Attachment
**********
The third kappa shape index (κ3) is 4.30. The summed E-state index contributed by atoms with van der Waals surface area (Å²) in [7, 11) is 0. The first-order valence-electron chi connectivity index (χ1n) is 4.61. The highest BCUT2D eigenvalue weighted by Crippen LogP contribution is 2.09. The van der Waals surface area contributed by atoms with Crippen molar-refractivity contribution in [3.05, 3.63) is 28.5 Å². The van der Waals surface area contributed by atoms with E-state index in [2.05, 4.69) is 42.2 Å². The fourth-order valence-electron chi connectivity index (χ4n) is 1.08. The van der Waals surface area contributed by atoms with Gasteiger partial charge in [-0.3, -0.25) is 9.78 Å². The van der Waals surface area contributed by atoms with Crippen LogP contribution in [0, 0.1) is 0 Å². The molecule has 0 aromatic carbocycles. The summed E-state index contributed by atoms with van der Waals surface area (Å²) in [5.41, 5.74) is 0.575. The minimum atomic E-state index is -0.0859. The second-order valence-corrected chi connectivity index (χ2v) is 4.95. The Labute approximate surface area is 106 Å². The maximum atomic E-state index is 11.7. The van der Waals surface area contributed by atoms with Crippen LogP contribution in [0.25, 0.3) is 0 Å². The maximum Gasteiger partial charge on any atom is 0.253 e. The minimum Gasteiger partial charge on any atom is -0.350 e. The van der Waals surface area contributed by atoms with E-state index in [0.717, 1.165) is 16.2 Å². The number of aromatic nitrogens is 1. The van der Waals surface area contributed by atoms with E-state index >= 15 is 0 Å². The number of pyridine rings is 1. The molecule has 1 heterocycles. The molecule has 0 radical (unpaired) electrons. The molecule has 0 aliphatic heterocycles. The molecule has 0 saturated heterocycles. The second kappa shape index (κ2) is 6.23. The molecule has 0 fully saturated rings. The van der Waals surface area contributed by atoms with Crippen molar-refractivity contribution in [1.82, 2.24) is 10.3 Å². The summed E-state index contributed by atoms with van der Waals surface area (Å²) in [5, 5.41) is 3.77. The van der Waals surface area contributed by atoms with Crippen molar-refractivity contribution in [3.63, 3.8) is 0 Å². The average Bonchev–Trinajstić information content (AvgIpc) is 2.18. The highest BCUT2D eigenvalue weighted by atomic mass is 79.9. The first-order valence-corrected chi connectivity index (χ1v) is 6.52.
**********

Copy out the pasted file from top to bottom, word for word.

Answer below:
The third kappa shape index (κ3) is 4.30. The summed E-state index contributed by atoms with van der Waals surface area (Å²) in [7, 11) is 0. The first-order valence-electron chi connectivity index (χ1n) is 4.61. The highest BCUT2D eigenvalue weighted by Crippen LogP contribution is 2.09. The van der Waals surface area contributed by atoms with Crippen molar-refractivity contribution in [3.05, 3.63) is 28.5 Å². The van der Waals surface area contributed by atoms with E-state index in [2.05, 4.69) is 42.2 Å². The fourth-order valence-electron chi connectivity index (χ4n) is 1.08. The van der Waals surface area contributed by atoms with Gasteiger partial charge in [-0.3, -0.25) is 9.78 Å². The van der Waals surface area contributed by atoms with Crippen LogP contribution in [0, 0.1) is 0 Å². The molecule has 0 aromatic carbocycles. The summed E-state index contributed by atoms with van der Waals surface area (Å²) in [5.41, 5.74) is 0.575. The minimum atomic E-state index is -0.0859. The second-order valence-corrected chi connectivity index (χ2v) is 4.95. The Labute approximate surface area is 106 Å². The maximum atomic E-state index is 11.7. The van der Waals surface area contributed by atoms with Crippen LogP contribution in [0.25, 0.3) is 0 Å². The maximum Gasteiger partial charge on any atom is 0.253 e. The minimum Gasteiger partial charge on any atom is -0.350 e. The van der Waals surface area contributed by atoms with E-state index in [0.717, 1.165) is 16.2 Å². The number of aromatic nitrogens is 1. The van der Waals surface area contributed by atoms with E-state index >= 15 is 0 Å². The number of pyridine rings is 1. The molecule has 1 heterocycles. The molecule has 0 radical (unpaired) electrons. The molecule has 0 aliphatic heterocycles. The molecule has 0 saturated heterocycles. The second kappa shape index (κ2) is 6.23. The molecule has 0 fully saturated rings. The van der Waals surface area contributed by atoms with Crippen molar-refractivity contribution in [1.82, 2.24) is 10.3 Å². The summed E-state index contributed by atoms with van der Waals surface area (Å²) in [5, 5.41) is 3.77. The van der Waals surface area contributed by atoms with Crippen molar-refractivity contribution in [3.63, 3.8) is 0 Å². The average Bonchev–Trinajstić information content (AvgIpc) is 2.18. The highest BCUT2D eigenvalue weighted by atomic mass is 79.9. The first-order valence-corrected chi connectivity index (χ1v) is 6.52.